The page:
New-build property sales
by Jonathan Pearson
The downturn is challenging for agencies specialising in new-build properties but at least it means that they can fight for fees
The housing market downturn is proving tough for all agents, but it’s arguably tougher for those specialising in new-build property. This has been caused by changes in mortgage lenders’ criteria and valuations. The assumption by financial institutions that new-build properties have an in-built premium is dead.
It is widely accepted that new-build property has been overvalued in recent years. This has led to developers and agents no longer being able to value a new-build property based on the value of a unit in the same development. It is hoped that this will minimise the chances of the creation of a false price bubble, which deviates from trends in the wider market.
So, new-builds must be valued at the same rate as comparable second-hand homes. This obviously impacts developers whose profits have substantially declined over recent months as a consequence of these changes.
Mortgage lenders have also changed their position on studio apartments. A few years ago, studio apartments were considered an attractive option, both in terms of their size – they helped developers to meet Government housing targets by enabling them to build more properties per plot – and cost as they were often the only property type that first-time buyers could afford.
But lenders have had a change of heart and now regard studios as having less residual value than f lats with larger rooms. This inevitably makes them more difficult to fund for both developers and buyers, particularly now that the era of the high loan-to-value mortgage is over.
Although 90% LT V mortgages are still attainable, their rates are unmanageable for many prospective buyers. It is a similar story with buy-to-let property, where rental income requirements have been increased at the same time as LT Vs have been reduced. In short, landlords now need a larger deposit to fund a buy-tolet mortgage and ensure that rental income far exceeds their mortgage repayments, on an interest-only basis.
A buyer’s market
New-build transactions have suffered as a result of the current market downturn, along with other property types. The fact that buyers are prepared to wait before making a purchase means that many new-build properties will remain empty for some time. Buyers are now far more discerning about the fixtures and fittings in their prospective homes and are prepared to wait until they obtain the right deal.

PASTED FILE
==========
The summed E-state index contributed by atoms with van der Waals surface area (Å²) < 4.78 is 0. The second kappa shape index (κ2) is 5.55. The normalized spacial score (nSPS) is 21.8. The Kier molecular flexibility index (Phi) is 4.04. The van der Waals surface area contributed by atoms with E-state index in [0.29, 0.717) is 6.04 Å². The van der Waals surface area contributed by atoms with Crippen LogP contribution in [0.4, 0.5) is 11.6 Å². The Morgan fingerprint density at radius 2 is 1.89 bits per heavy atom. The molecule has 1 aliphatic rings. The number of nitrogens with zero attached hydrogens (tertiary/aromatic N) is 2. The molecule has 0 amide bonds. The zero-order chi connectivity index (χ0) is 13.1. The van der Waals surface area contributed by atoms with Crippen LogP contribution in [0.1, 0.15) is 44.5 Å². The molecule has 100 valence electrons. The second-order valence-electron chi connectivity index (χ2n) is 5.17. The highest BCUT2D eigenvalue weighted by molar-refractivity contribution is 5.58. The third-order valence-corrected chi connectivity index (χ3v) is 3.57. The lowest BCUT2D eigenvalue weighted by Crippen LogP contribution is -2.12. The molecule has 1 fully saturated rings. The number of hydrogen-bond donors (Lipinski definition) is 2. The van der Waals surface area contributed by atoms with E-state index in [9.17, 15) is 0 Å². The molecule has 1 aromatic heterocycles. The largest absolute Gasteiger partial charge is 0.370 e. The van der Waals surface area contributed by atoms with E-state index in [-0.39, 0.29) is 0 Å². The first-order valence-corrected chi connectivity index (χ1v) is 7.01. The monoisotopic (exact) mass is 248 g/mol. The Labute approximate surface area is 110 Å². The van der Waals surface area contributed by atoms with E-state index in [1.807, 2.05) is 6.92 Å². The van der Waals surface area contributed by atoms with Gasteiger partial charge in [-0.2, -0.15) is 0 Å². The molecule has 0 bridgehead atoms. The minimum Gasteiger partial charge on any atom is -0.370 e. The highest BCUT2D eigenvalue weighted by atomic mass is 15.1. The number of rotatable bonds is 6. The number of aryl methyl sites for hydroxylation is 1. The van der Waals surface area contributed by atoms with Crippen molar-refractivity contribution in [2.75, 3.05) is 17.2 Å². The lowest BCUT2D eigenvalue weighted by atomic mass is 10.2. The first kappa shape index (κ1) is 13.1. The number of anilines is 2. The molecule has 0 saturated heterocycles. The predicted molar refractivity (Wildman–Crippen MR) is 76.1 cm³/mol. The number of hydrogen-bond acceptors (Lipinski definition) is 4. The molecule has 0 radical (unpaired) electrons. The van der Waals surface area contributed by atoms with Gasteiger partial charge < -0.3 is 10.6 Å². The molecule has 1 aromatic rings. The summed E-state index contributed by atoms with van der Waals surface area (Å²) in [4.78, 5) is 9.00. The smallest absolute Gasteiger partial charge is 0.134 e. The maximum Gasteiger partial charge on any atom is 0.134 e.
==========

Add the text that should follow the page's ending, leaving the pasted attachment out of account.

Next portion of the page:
And, with more properties around, buyers have more choice in the marketplace. Whereas before developers would offer incentives to buy that included cars and holidays, nowadays clients are far more interested in discounts or something that adds value to their home.
And, since the days of rampant house price inf lation are over, there’s no incentive for clients to buy off-plan in the hope of making a healthy profit by selling the property once it is built. These days, potential buyers want to see the finished article and this has also had an effect on developers, who have also seen their cash f low substantially reduce. One positive aspect of the new-build sector is that it has survived the implementation of Home Information Packs unscathed.
Due to the government’s stringent new rules for housebuilding, every new-build property comes with all the proof required to make the Energy Performance Certificate merely a box-ticking exercise, while the HIP itself is simple to compile, which means that its preparation doesn’t delay the sales process at all.
But, with the increasing pressure on housebuilders and developers, due to a fall in buyer demand, the future for new-build sales looks somewhat gloomy, hence the death of the 28-day completion period, which was previously enforced once a buyer had paid their deposit.
Developers are also showing much more flexibility in terms of offering part exchange and discount deals. Meanwhile, developers with large clusters of unsold units are letting them for a couple of years until the market improves. Although they will need to replace fixtures and fittings at the end of the rental period, it’s a more attractive option than having the property remain empty and unsold.
Finally, perhaps the most positive outcome of the market downturn is that vendors are less likely to ask for discounted agency fees. They appreciate the work that is going into selling their property, which is a good indication that people are uniting to help stimulate market activity as quickly as possible.
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